Neither the use of force in order to curtail the deprivation of Kosovo’s population of its fundamental human rights, nor the use of force to annex Crimea to the Russian Federation were based on the approval of the UN Security Council. In that sense, under the Charter, they have the same status and both actions could be regarded illegal, to which the Russian Federation has been referring since the Kosovo operation. This is certainly an important similarity between the two cases irrespective of the fact that they have significantly different foundations and, as will be demonstrated later, the assessment de lege ferenda, morally as well as politically, would not lead to the same conclusion.
It is a further similarity that force was used in both cases. In the case of Kosovo (Serbia), it meant bombing another state. In the case of Crimea (Ukraine), it meant the use of armed forces stationed on that territory in contravention of the agreement on the basis of which these forces were present. In its Annex, the UN General Assembly defines aggression as:
Any of the following acts ... qualify as an act of aggression: ... b) Bombardment by the armed forces of a State against the territory of another State ... e) The use of armed forces of one State which are within the territory of another State with the agreement of the receiving State, in contravention of the conditions provided for in the agreement.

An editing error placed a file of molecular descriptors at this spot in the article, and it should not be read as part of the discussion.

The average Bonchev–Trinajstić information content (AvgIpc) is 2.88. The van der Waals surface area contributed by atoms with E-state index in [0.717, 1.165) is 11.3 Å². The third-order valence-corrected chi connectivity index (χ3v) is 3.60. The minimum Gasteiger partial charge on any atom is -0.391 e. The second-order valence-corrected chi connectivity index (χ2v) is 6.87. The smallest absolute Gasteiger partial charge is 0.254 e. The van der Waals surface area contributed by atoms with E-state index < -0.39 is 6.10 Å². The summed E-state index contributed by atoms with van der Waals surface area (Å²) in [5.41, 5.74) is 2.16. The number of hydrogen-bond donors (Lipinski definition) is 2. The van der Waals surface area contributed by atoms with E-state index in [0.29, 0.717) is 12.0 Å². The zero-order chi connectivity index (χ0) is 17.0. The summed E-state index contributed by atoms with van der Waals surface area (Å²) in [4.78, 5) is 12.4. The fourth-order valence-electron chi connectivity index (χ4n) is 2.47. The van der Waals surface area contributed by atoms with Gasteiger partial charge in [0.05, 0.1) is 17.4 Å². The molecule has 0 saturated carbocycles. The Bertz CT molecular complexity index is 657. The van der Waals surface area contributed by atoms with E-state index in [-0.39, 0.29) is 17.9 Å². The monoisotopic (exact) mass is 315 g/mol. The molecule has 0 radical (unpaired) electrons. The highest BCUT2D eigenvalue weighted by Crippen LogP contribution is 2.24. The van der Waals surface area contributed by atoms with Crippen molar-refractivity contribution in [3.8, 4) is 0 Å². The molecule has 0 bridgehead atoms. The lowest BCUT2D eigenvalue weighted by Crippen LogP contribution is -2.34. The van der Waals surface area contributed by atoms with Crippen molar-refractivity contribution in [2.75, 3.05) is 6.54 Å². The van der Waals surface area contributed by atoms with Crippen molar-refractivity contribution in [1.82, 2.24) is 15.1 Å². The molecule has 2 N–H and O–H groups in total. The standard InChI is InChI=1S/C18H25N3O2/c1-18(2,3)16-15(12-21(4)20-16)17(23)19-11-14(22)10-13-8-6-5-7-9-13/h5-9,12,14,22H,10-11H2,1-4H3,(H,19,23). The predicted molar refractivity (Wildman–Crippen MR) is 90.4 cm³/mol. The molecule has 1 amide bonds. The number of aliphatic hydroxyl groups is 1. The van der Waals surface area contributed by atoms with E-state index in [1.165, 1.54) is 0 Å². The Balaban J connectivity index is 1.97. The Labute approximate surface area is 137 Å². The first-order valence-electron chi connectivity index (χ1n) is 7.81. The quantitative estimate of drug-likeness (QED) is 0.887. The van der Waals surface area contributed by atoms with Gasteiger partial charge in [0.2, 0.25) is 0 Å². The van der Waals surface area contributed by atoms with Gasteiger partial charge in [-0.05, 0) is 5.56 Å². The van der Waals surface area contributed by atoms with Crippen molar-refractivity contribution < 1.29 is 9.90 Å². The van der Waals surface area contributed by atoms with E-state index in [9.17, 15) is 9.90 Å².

The first case is extremely simple. Nevertheless, it must be noted that if bombardment by one state is not permitted, it is certain that bombardment by a group of states—members of an alliance—is also prohibited. The case of Crimea is a bit more complex, as one must refer to the agreement of the Russian Federation and Ukraine signed in 1997 and later extended in 2010 in the so-called Kharkiv Pact. According to the latter’s most relevant paragraph: “Military formations carry out their activity at stationing locations in accordance with Russian Federation legislation, respect Ukraine’s sovereignty, abide by its legislation, and do not allow interference in Ukraine’s internal affairs.”  There is no doubt that the agreement was in force between the two states when the Russian Federation used its troops in contravention of its provisions and that the 2010 extension of the treaty did not affect this part of the content of the 1997 agreement. In sum, and on the level of de lege lata, it is well-established that both actions violated international law.